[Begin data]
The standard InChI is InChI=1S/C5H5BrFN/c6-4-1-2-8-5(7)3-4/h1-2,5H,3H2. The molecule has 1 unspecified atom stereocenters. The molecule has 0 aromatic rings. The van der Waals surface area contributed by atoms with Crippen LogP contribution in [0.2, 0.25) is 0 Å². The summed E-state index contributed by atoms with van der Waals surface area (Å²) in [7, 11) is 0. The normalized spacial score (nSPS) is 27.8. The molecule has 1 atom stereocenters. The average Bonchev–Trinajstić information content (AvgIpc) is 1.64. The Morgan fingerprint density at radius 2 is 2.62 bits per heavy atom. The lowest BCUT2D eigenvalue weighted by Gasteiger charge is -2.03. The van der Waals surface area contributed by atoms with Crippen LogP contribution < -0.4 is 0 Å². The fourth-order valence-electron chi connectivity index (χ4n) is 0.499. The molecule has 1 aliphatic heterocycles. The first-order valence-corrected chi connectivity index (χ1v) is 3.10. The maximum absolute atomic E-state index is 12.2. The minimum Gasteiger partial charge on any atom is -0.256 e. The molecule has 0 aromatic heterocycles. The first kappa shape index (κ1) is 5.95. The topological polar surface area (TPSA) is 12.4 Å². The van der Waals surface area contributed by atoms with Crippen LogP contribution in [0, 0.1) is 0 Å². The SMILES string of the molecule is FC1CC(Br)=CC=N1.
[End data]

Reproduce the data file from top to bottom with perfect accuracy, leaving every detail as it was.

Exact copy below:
The standard InChI is InChI=1S/C5H5BrFN/c6-4-1-2-8-5(7)3-4/h1-2,5H,3H2. The molecule has 1 unspecified atom stereocenters. The molecule has 0 aromatic rings. The van der Waals surface area contributed by atoms with Crippen LogP contribution in [0.2, 0.25) is 0 Å². The summed E-state index contributed by atoms with van der Waals surface area (Å²) in [7, 11) is 0. The normalized spacial score (nSPS) is 27.8. The molecule has 1 atom stereocenters. The average Bonchev–Trinajstić information content (AvgIpc) is 1.64. The Morgan fingerprint density at radius 2 is 2.62 bits per heavy atom. The lowest BCUT2D eigenvalue weighted by Gasteiger charge is -2.03. The van der Waals surface area contributed by atoms with Crippen LogP contribution < -0.4 is 0 Å². The fourth-order valence-electron chi connectivity index (χ4n) is 0.499. The molecule has 1 aliphatic heterocycles. The first-order valence-corrected chi connectivity index (χ1v) is 3.10. The maximum absolute atomic E-state index is 12.2. The minimum Gasteiger partial charge on any atom is -0.256 e. The molecule has 0 aromatic heterocycles. The first kappa shape index (κ1) is 5.95. The topological polar surface area (TPSA) is 12.4 Å². The van der Waals surface area contributed by atoms with Crippen LogP contribution in [0, 0.1) is 0 Å². The SMILES string of the molecule is FC1CC(Br)=CC=N1.